“We are exerting what little power we have against tech executives, who have a lot more. And these big companies do have a way to competing with each other to get large government contracts. There is a tonne of money in it, and it’s difficult to turn down a ten-billion-dollar contract that involves, you know, DOD computing for the cloud. These are the kinds of things that we are seeing, which makes it that much more troubling for all of us who don’t want to participate in killer robots or autonomy in weapons systems at all.”
15. Wide shot, end of presser

STORYLINE:

Aiming for the creation of a new ban treaty to establish the principle of meaningful human control over the use of force, Mary Wareham, of the Campaign to Stop Killer Robots, today (21 Oct) said “we believe the time is ripe, but very soon it will be too late, which is why there is a huge urgency to this.”

Wareham told reporters at UN Headquarters that “there is no country that is vigorously advocating the development of lethal autonomous weapon systems,” but added that, “if you have no plans to develop killer robots, then what’s the problem with creating the treaty.”

Liz O’Sullivan, of the International Committee for Robot Arms Control, said, “if we allow autonomous weapons to deploy and selectively engage with their own targets, we will see disproportionate false fatalities and error rates with people of colour, people with disabilities, anybody who has been excluded from the training sets by virtue of the builders own inherent bias.”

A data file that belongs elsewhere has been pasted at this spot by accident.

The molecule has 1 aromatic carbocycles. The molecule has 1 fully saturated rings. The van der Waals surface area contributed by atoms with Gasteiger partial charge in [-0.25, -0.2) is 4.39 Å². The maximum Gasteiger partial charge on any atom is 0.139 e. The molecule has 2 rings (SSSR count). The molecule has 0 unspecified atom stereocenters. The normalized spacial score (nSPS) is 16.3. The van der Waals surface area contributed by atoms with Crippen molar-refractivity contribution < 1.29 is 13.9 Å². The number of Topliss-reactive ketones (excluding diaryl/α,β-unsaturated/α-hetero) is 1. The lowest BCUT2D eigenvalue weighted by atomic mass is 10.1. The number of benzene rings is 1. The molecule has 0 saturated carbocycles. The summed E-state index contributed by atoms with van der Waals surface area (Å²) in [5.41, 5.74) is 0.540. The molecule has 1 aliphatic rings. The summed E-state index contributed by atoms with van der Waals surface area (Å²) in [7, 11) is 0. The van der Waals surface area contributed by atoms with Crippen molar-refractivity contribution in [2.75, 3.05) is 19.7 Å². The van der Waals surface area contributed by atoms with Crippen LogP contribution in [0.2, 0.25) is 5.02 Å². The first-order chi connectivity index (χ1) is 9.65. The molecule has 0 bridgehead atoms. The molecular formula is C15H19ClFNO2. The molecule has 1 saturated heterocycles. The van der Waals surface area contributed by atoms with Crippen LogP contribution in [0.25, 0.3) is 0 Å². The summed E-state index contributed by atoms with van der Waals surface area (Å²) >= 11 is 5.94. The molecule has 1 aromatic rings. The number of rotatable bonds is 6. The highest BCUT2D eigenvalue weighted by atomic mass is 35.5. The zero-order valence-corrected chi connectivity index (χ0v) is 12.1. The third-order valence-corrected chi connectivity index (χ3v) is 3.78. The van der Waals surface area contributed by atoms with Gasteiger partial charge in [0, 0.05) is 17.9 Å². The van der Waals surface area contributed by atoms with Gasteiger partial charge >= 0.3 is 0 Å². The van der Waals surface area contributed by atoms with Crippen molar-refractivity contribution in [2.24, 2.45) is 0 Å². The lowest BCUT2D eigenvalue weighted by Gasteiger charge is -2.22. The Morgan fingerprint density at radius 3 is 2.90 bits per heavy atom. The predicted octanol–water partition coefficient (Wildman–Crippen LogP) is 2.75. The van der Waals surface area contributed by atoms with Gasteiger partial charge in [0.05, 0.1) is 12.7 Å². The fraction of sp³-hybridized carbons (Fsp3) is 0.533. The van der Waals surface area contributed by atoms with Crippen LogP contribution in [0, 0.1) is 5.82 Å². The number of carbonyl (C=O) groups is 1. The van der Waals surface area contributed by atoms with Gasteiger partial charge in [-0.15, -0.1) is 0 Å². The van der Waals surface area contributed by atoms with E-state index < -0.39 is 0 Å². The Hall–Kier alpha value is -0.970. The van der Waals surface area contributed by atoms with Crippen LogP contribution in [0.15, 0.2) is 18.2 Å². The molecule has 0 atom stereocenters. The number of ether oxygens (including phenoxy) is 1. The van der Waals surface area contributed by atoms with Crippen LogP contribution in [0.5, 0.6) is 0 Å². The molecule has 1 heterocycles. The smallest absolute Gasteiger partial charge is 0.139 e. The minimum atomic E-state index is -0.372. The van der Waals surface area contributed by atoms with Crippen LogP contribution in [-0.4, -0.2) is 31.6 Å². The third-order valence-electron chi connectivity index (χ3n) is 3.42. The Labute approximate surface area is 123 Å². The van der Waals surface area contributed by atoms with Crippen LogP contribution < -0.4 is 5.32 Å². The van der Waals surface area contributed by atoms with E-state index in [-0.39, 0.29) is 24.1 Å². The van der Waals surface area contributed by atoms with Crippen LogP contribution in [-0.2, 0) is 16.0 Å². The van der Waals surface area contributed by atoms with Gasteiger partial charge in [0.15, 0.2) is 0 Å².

For her part, Jody Williams, who received the Nobel Peace Prize in 1997 for her work to ban landmines, noted that “drones started out, you know, as surveillance equipment, and then suddenly they stuck on some Hellfire missiles, and they were, you know, killer weapons.”

She said states “were hoping, and really expecting that the larger community would not find out about the research and development of killer robots.”

Williams said, “we need to step back and think about how artificial intelligence robotic weapons systems would affect this planet and the people living on it.”

Wareham pointed out that during meetings at the UN in Geneva in August, “Russia and the United States were the key problems” as they “did not want to see any result” towards the drafting of a ban treaty.

She said, “other countries that are investing heavily into ever increasingly autonomous weapon systems include China, South Korea, Israel, the United Kingdom to some extent; perhaps Turkey, perhaps Iran.”

O’Sullivan, who is a tech executive at a start-up firm, said “we are exerting what little power we have against tech executives, who have a lot more. And these big companies do have a way to competing with each other to get large government contracts. There is a tonne of money in it, and it’s difficult to turn down a ten-billion-dollar contract that involves, you know, DOD computing for the cloud. These are the kinds of things that we are seeing, which makes it that much more troubling for all of us who don’t want to participate in killer robots or autonomy in weapons systems at all.”

Today’s press encountered was sponsored by the Permanent Mission of Austria to the United Nations and the Campaign to Stop the Robots.